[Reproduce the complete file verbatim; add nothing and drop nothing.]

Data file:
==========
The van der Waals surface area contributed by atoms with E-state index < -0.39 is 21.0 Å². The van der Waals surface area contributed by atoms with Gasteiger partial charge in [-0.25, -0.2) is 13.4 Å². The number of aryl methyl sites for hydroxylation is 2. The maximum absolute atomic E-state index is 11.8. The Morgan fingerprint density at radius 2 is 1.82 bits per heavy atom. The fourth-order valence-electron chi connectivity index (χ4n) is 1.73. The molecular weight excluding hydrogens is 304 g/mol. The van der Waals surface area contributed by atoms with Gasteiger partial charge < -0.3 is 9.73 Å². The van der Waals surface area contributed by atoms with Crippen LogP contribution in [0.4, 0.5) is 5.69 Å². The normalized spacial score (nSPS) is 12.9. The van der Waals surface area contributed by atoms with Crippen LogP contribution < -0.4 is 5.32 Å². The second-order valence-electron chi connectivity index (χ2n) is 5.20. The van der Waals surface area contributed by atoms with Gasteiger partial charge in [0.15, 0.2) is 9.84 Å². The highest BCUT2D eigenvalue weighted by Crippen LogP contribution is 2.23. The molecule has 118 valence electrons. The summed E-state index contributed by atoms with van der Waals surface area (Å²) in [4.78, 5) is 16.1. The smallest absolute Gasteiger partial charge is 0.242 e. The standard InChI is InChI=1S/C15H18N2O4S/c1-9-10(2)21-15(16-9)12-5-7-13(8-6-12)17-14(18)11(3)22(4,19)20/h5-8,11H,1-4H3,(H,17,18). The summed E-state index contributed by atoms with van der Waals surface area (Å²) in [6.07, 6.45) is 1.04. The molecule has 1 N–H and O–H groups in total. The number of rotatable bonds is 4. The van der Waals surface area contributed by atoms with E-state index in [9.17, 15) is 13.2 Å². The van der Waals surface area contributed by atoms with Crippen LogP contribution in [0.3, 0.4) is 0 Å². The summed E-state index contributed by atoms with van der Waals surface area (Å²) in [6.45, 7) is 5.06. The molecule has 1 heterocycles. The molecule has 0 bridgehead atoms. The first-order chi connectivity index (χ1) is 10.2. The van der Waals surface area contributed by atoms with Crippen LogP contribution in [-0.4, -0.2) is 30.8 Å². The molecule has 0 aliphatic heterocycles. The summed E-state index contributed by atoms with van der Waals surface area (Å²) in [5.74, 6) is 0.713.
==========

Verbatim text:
The van der Waals surface area contributed by atoms with E-state index < -0.39 is 21.0 Å². The van der Waals surface area contributed by atoms with Gasteiger partial charge in [-0.25, -0.2) is 13.4 Å². The number of aryl methyl sites for hydroxylation is 2. The maximum absolute atomic E-state index is 11.8. The Morgan fingerprint density at radius 2 is 1.82 bits per heavy atom. The fourth-order valence-electron chi connectivity index (χ4n) is 1.73. The molecular weight excluding hydrogens is 304 g/mol. The van der Waals surface area contributed by atoms with Gasteiger partial charge < -0.3 is 9.73 Å². The van der Waals surface area contributed by atoms with Crippen LogP contribution in [0.4, 0.5) is 5.69 Å². The normalized spacial score (nSPS) is 12.9. The van der Waals surface area contributed by atoms with Crippen LogP contribution < -0.4 is 5.32 Å². The second-order valence-electron chi connectivity index (χ2n) is 5.20. The van der Waals surface area contributed by atoms with Gasteiger partial charge in [0.15, 0.2) is 9.84 Å². The highest BCUT2D eigenvalue weighted by Crippen LogP contribution is 2.23. The molecule has 118 valence electrons. The summed E-state index contributed by atoms with van der Waals surface area (Å²) in [4.78, 5) is 16.1. The smallest absolute Gasteiger partial charge is 0.242 e. The standard InChI is InChI=1S/C15H18N2O4S/c1-9-10(2)21-15(16-9)12-5-7-13(8-6-12)17-14(18)11(3)22(4,19)20/h5-8,11H,1-4H3,(H,17,18). The summed E-state index contributed by atoms with van der Waals surface area (Å²) in [6.07, 6.45) is 1.04. The molecule has 1 N–H and O–H groups in total. The number of rotatable bonds is 4. The van der Waals surface area contributed by atoms with E-state index in [9.17, 15) is 13.2 Å². The van der Waals surface area contributed by atoms with Crippen LogP contribution in [0.3, 0.4) is 0 Å². The summed E-state index contributed by atoms with van der Waals surface area (Å²) in [6.45, 7) is 5.06. The molecule has 1 heterocycles. The molecule has 0 bridgehead atoms. The first-order chi connectivity index (χ1) is 10.2. The van der Waals surface area contributed by atoms with Crippen LogP contribution in [-0.4, -0.2) is 30.8 Å². The molecule has 0 aliphatic heterocycles. The summed E-state index contributed by atoms with van der Waals surface area (Å²) in [5.74, 6) is 0.713.